"If something's not corrected a patient could be harmed any moment. That's called an immediate jeopardy," Bower said. "And what that means is our surveyors will not leave. They will stay there overnight, they will stay there two or three days, and we will call additional surveyors in. They will not leave until the facility has corrected that issue."

When asked if the Department of Health Services did everything correctly, Bower said, "I certainly believe so."

Within the citations of this immediate jeopardy case, there were detailed notes that said the chief executive officer "failed" to be accountable for ... the hospital "failed" to ensure patients' rights.

Asked if this means the hospital - or the chief executive officer - is responsible for this death, Bower said that terminology is part of the administrative rules and the wording means those rules were not followed.

"What those terms mean is really in our administrative rules set. We require that the administrator is responsible for a whole host of things," Bower said. "The wording in these reflects the person or facility responsible did not follow those rules and allowed a condition to occur that's in violation of our rules."

Tucson News Now called the hospital multiple times for comment, but the calls were sent to voicemail without response.

CEO Connie Burnett said that the hospital had no comment, but eventually sent the following emailed response to Tucson News Now:

"Please note that the majority of prior citations you spoke of occurred in 2016 and prior, and there have been none in 2018. We continuously review our patient programs and have implemented multiple program enhancements over the last 24 months.  Sonora Behavioral Health is fully accredited by The Joint Commission and licensed by the Arizona Department of Health Services.  We are proud of our long history of providing exceptional care to our patients and their families in highly structured treatment programs.  Our health care professionals are committed to ensuring the physical and emotional well-being of our patients.  We maintain a zero tolerance policy for any action that could endanger the physical or emotional well-being of a patient or employee.  Due to federal and state patient privacy and confidentiality laws, we cannot comment on any specific incidents."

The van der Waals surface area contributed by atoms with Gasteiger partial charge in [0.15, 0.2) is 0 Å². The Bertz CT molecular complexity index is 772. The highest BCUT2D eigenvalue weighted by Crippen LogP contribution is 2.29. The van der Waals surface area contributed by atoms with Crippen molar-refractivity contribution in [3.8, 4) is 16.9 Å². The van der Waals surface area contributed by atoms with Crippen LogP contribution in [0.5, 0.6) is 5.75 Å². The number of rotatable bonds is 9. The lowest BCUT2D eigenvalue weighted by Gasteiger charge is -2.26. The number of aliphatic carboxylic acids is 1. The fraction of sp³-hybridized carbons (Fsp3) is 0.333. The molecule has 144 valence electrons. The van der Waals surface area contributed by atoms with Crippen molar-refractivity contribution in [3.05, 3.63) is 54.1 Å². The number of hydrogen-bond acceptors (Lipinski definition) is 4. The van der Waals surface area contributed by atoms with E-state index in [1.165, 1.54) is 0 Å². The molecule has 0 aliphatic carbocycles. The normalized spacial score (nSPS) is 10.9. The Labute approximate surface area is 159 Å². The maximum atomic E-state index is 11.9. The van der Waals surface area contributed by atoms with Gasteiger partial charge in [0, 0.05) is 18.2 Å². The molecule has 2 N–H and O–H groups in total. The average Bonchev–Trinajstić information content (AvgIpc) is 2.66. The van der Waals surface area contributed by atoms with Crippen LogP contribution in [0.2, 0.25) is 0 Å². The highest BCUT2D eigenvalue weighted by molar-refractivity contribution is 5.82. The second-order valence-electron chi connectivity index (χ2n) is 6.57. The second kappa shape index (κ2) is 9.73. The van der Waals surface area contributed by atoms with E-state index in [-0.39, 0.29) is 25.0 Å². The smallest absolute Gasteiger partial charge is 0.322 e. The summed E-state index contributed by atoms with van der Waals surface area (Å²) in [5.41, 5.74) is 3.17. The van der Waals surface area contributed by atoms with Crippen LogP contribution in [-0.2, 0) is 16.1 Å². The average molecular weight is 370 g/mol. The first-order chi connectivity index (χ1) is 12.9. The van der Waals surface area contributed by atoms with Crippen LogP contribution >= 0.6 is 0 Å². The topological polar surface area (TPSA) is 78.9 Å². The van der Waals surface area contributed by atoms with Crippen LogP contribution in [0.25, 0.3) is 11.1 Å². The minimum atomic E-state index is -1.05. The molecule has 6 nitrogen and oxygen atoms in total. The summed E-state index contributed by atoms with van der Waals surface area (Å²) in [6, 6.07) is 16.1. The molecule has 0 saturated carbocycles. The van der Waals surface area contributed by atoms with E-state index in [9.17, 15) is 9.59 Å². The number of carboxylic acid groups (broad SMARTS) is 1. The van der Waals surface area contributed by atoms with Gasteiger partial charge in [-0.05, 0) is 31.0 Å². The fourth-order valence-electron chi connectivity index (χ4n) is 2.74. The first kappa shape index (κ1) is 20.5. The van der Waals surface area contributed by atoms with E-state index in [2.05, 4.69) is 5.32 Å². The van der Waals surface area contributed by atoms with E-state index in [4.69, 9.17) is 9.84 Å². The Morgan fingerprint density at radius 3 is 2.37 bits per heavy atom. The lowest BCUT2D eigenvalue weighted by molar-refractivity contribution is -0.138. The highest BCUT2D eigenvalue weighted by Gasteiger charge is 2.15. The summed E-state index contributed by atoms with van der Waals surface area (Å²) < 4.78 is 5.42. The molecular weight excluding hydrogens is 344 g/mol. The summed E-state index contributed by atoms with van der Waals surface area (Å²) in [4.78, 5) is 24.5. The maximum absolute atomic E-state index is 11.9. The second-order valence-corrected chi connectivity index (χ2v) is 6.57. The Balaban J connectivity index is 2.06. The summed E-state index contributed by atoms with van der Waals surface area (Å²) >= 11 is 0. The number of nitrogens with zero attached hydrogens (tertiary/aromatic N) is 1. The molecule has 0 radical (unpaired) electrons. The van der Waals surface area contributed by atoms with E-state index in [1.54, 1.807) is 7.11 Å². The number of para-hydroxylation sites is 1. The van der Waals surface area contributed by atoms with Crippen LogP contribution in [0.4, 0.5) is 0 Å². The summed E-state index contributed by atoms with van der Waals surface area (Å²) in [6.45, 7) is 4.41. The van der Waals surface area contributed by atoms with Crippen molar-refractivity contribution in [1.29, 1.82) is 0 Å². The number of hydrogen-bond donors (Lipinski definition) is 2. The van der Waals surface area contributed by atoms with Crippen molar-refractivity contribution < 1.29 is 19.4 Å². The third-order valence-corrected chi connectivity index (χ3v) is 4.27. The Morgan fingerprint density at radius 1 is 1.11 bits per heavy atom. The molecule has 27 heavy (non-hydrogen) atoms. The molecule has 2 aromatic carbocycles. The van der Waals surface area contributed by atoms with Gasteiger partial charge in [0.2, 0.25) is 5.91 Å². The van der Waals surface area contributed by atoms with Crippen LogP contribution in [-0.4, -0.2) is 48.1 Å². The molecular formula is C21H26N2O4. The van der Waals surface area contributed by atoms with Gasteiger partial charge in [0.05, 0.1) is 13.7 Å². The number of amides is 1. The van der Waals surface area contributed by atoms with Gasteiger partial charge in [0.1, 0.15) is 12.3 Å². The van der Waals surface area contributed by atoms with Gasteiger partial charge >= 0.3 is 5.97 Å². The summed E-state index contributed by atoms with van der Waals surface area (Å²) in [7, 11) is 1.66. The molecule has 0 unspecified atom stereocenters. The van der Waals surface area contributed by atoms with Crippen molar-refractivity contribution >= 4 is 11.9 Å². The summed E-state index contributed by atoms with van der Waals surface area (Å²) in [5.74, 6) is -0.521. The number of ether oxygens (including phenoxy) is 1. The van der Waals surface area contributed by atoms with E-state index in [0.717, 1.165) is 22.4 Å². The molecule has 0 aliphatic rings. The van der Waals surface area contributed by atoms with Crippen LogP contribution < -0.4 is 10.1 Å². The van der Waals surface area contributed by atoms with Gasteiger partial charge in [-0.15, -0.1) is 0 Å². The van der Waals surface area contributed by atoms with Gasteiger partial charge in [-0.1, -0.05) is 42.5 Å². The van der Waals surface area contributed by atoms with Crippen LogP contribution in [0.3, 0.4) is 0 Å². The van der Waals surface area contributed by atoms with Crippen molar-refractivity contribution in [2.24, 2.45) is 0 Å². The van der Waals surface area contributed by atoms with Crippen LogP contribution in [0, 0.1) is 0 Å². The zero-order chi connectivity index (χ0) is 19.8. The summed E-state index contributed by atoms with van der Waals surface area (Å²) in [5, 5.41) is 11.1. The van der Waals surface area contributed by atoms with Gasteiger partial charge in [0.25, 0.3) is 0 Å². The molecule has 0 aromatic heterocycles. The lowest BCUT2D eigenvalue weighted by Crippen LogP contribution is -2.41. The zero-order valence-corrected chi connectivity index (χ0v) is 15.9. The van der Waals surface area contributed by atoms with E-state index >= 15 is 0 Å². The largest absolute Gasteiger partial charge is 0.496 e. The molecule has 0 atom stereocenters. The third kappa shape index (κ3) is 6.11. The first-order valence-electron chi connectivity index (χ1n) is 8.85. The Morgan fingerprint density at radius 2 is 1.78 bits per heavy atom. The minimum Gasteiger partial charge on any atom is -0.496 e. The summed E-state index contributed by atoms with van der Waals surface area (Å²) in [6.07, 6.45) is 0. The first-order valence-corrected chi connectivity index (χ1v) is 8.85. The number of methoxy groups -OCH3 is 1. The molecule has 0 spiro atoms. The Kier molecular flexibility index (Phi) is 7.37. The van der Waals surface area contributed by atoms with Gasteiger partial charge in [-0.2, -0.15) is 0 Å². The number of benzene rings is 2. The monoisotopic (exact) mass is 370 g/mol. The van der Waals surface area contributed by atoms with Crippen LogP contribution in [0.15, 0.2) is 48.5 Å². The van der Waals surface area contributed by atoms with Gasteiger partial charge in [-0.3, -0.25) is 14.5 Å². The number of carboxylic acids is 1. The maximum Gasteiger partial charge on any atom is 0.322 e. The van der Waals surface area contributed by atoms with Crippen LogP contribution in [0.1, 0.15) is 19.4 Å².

The courts will ultimately determine who is responsible for the deaths of Moon and Vance. As for Vance's family, they hold on tight to her memory through her pictures and artwork.

The data we used for this investigation looks only at the past three years. The Arizona Department of Health Services said inspectors go out to survey once a year, unless there are previous citations they are ensuring are fixed or they receive complaints.

As for the hospital's most recent citation? That was about a year ago, for admitting too many patients.

We should also note any action taken against a provider can be challenged in court, and the citations we've talked about for this story have since been corrected.

For a look at this facility's recent citations and any penalties received, click HERE.